New report unveiled Thursday will show Dayton’s global reach

Montgomery County and the Dayton Council on World Affairs will unveil a new report on Dayton’s international reach Thursday at a Carillon Historical Park event.

The report explores aspects of just how “international” Dayton and its environs truly are. The document shows how many residents have passports, how many languages are spoken in the community and the schools, how many exports originate from the Dayton area, how many foreign-owned companies operate in the area and more.

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For example, the report shows that nearly 36,000 Dayton-region residents were born outside the United States. Ten local companies based in five counties around Dayton have more than 50 international subsidiaries in 24 countries. Total goods exported from the area were valued at about $4.7 billion in 2017.

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The report also examines facets of Dayton’s ties to individual nations, such as Japan, Canada and China. Considered in the report is a five-county area — Darke, Greene, Miami, Montgomery, and Preble counties — with about 890,000 residents.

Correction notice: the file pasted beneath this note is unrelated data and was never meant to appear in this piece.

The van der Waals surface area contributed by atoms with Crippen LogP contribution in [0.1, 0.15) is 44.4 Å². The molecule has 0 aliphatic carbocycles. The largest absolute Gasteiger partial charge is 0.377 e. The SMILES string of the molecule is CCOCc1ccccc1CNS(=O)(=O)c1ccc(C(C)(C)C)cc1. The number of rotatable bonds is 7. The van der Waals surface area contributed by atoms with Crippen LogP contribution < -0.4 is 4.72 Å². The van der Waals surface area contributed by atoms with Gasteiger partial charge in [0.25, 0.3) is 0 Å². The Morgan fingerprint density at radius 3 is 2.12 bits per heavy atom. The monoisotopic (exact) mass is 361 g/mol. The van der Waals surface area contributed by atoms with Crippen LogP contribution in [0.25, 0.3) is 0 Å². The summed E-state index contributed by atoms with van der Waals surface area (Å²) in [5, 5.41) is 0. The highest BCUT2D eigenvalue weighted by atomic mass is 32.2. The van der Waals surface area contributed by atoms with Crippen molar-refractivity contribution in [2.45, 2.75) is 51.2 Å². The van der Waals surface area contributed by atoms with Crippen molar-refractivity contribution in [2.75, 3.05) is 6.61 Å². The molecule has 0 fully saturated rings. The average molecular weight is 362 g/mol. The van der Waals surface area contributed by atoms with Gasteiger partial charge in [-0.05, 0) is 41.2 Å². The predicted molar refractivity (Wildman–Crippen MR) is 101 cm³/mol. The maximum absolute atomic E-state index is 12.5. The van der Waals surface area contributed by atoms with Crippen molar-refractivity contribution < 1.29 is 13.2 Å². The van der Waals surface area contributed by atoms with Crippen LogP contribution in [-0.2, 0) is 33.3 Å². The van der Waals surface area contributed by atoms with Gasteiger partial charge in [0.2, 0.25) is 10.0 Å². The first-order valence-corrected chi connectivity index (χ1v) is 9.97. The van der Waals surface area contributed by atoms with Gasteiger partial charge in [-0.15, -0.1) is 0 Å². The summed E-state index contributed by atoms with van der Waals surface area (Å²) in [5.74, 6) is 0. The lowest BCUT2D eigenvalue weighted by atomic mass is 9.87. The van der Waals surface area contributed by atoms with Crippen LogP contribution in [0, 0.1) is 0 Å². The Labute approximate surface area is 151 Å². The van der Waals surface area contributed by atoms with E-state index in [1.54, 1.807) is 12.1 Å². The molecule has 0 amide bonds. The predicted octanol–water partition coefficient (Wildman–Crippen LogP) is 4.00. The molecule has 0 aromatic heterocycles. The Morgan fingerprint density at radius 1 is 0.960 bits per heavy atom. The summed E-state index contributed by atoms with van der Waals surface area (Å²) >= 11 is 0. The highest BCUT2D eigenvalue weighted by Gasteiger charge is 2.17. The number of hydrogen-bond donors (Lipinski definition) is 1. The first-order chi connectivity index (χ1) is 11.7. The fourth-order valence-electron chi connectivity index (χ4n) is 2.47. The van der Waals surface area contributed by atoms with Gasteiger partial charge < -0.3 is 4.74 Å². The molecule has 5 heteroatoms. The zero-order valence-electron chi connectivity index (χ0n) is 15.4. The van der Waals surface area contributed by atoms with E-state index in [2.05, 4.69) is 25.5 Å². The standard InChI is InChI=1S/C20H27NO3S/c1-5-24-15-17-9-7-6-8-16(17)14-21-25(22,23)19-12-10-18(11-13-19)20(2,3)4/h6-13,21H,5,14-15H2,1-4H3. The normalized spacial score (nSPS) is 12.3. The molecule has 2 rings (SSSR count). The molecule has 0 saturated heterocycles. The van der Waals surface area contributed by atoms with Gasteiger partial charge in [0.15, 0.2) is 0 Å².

Credit: Contributed photo

Credit: Contributed photo

“We are coming to realize the full breadth of the international ties that we have and aspects in our own community, and how global we really are,” County Commissioner Carolyn Rice said in an interview Wednesday. “That can inform our decision-making.”

“It’s really helpful to share with the rest of the world just how global you really are,” Rice added.

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The event begins at 1:30 p.m. at Carillon Park’s Eichelberger Pavilion, 1000 Carillon Blvd., Dayton. The event will be preceded by U.S. District Judge Walter Rice leading a naturalization ceremony as 10 people become citizens of the United States.

The Dayton Council on World Affairs and county government partnered on the report.

“I think it just shows our global footprint,” Rice said.

Erik Collins, Montgomery County development director, believes the information has never been compiled in this way before.

“It really opens the eyes. It starts the conversation,” Collins said.

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